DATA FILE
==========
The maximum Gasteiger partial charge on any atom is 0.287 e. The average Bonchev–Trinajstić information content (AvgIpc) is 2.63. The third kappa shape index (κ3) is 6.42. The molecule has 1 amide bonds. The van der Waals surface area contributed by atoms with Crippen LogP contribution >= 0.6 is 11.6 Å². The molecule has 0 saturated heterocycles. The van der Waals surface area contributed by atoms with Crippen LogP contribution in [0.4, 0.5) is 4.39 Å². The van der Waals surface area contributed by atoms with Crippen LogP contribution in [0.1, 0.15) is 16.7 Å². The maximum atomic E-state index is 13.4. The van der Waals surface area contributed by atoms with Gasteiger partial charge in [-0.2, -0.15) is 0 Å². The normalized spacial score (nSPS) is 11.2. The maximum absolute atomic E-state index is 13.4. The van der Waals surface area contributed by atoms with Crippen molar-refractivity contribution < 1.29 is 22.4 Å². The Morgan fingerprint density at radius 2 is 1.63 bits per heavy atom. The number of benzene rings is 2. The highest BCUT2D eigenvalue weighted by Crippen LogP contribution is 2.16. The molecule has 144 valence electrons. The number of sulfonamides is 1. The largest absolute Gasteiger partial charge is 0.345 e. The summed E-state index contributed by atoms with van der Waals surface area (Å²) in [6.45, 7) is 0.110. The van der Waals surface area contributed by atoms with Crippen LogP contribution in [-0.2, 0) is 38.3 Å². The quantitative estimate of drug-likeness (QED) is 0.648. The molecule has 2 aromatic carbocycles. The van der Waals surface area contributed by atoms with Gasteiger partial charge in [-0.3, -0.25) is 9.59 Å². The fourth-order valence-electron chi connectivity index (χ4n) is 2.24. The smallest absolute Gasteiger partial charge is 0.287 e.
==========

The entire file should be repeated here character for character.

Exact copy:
The maximum Gasteiger partial charge on any atom is 0.287 e. The average Bonchev–Trinajstić information content (AvgIpc) is 2.63. The third kappa shape index (κ3) is 6.42. The molecule has 1 amide bonds. The van der Waals surface area contributed by atoms with Crippen LogP contribution >= 0.6 is 11.6 Å². The molecule has 0 saturated heterocycles. The van der Waals surface area contributed by atoms with Crippen LogP contribution in [0.4, 0.5) is 4.39 Å². The van der Waals surface area contributed by atoms with Crippen LogP contribution in [0.1, 0.15) is 16.7 Å². The maximum atomic E-state index is 13.4. The van der Waals surface area contributed by atoms with Gasteiger partial charge in [-0.2, -0.15) is 0 Å². The normalized spacial score (nSPS) is 11.2. The maximum absolute atomic E-state index is 13.4. The van der Waals surface area contributed by atoms with Crippen molar-refractivity contribution < 1.29 is 22.4 Å². The Morgan fingerprint density at radius 2 is 1.63 bits per heavy atom. The number of benzene rings is 2. The highest BCUT2D eigenvalue weighted by Crippen LogP contribution is 2.16. The molecule has 144 valence electrons. The number of sulfonamides is 1. The largest absolute Gasteiger partial charge is 0.345 e. The summed E-state index contributed by atoms with van der Waals surface area (Å²) in [6.45, 7) is 0.110. The van der Waals surface area contributed by atoms with Crippen LogP contribution in [-0.2, 0) is 38.3 Å². The quantitative estimate of drug-likeness (QED) is 0.648. The molecule has 2 aromatic carbocycles. The van der Waals surface area contributed by atoms with Gasteiger partial charge in [-0.3, -0.25) is 9.59 Å². The fourth-order valence-electron chi connectivity index (χ4n) is 2.24. The smallest absolute Gasteiger partial charge is 0.287 e.